CONYERS, Ga. -- As international headlines of America's southwest border crisis intensifies, the pastor of a metro Atlanta baptist church took issues this past Sunday with the White House's defense of enforcing the nation's current immigration laws.
"My heart has been very heavy this week when i see earthly rulers misusing scripture to support governmental policy," said Cy Lynch, senior pastor of Trinity Baptist Church in Conyers. "I'm leaving aside whether the underlying policy itself is good or bad; that's for another day.
"But I cannot be a minister for the gospel of Jesus Christ and not call out the Attorney General of the United States and the press secretary of the president for misusing scripture and saying that scripture support their political choices because scripture doesn't."
Last week, Attorney General Jeff Sessions defended the Trump administration’s policy of separating immigrant children from their families at the border this week by citing a passage from the Apostle Paul’s epistle to the Romans:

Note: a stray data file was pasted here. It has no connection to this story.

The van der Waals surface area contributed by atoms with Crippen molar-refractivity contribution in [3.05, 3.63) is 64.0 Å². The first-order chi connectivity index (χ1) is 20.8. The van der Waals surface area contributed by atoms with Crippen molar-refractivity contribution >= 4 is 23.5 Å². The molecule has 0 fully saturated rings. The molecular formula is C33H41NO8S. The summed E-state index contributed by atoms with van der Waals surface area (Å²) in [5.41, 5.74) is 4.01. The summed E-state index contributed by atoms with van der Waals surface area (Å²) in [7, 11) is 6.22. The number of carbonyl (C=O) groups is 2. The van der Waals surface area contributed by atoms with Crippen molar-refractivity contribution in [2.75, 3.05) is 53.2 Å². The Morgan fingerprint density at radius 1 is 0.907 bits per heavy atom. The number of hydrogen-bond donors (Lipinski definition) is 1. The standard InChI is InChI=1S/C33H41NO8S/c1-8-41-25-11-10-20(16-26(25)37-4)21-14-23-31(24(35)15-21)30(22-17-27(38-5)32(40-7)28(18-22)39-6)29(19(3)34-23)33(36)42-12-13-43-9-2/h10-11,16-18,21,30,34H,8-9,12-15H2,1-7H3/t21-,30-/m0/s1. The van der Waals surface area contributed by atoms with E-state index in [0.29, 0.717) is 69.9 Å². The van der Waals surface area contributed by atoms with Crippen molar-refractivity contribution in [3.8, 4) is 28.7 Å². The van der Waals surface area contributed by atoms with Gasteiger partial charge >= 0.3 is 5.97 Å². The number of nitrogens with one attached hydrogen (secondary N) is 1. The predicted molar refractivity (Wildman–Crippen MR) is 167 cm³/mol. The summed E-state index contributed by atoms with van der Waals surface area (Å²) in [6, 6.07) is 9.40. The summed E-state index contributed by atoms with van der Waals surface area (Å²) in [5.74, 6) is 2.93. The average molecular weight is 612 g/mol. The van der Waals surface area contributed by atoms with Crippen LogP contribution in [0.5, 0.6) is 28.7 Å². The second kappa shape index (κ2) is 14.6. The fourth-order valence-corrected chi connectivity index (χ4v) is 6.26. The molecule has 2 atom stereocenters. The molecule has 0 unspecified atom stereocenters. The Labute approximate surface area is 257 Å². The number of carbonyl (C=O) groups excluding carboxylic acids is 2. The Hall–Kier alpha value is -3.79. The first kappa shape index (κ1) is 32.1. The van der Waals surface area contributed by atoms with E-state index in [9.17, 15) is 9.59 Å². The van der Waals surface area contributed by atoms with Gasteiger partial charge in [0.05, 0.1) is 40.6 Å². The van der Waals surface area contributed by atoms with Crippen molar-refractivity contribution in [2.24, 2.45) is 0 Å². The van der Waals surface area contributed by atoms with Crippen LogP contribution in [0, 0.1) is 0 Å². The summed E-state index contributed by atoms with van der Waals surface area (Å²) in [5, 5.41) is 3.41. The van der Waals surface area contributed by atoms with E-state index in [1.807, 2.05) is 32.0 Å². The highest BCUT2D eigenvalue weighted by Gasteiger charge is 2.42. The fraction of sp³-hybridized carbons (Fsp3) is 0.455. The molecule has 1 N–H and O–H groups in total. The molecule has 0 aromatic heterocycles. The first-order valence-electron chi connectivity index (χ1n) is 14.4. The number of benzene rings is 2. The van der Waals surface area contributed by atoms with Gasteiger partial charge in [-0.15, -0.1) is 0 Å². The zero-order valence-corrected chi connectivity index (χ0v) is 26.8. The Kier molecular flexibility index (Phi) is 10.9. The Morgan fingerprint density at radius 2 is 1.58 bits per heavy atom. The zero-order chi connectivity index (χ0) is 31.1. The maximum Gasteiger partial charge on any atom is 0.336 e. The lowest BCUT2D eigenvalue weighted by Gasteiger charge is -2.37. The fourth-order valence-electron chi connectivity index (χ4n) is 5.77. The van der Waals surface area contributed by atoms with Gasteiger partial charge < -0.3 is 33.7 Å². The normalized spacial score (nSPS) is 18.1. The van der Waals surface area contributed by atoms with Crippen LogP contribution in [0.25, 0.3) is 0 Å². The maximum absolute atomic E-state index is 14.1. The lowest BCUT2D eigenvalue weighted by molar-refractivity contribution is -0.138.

“I would cite you to the Apostle Paul and his clear and wise command in Romans 13, to obey the laws of the government because God has ordained them for the purpose of order,” Sessions said. “Orderly and lawful processes are good in themselves and protect the weak and lawful.”
Later, White House Press Secretary Sarah Huckabee Sanders summed up the same idea: “It is very biblical to enforce the law.”
House Speaker Paul Ryan says the House will vote Thursday on GOP immigration bills, and President Trump said Wednesday he will sign an executive order keeping families together.
Lynch, a Florida native, practiced law for 30 years before becoming a pastor. He’s also served as a financial advisor and written about stock investing for online and print publications.
"While I believe people of faith can reasonably disagree over government policy, I believe scripture repeatedly takes the side of the oppressed and the immigrant," Lynch told 11Alive. "We are to take those who are outside our group and welcome them and love them."
Lynch received a bachelor's in economics from the University of South Florida, a Juris Doctor from the University of Michigan and, most recently a Master of Divinity degree from the McAfee School of Theology in Atlanta.
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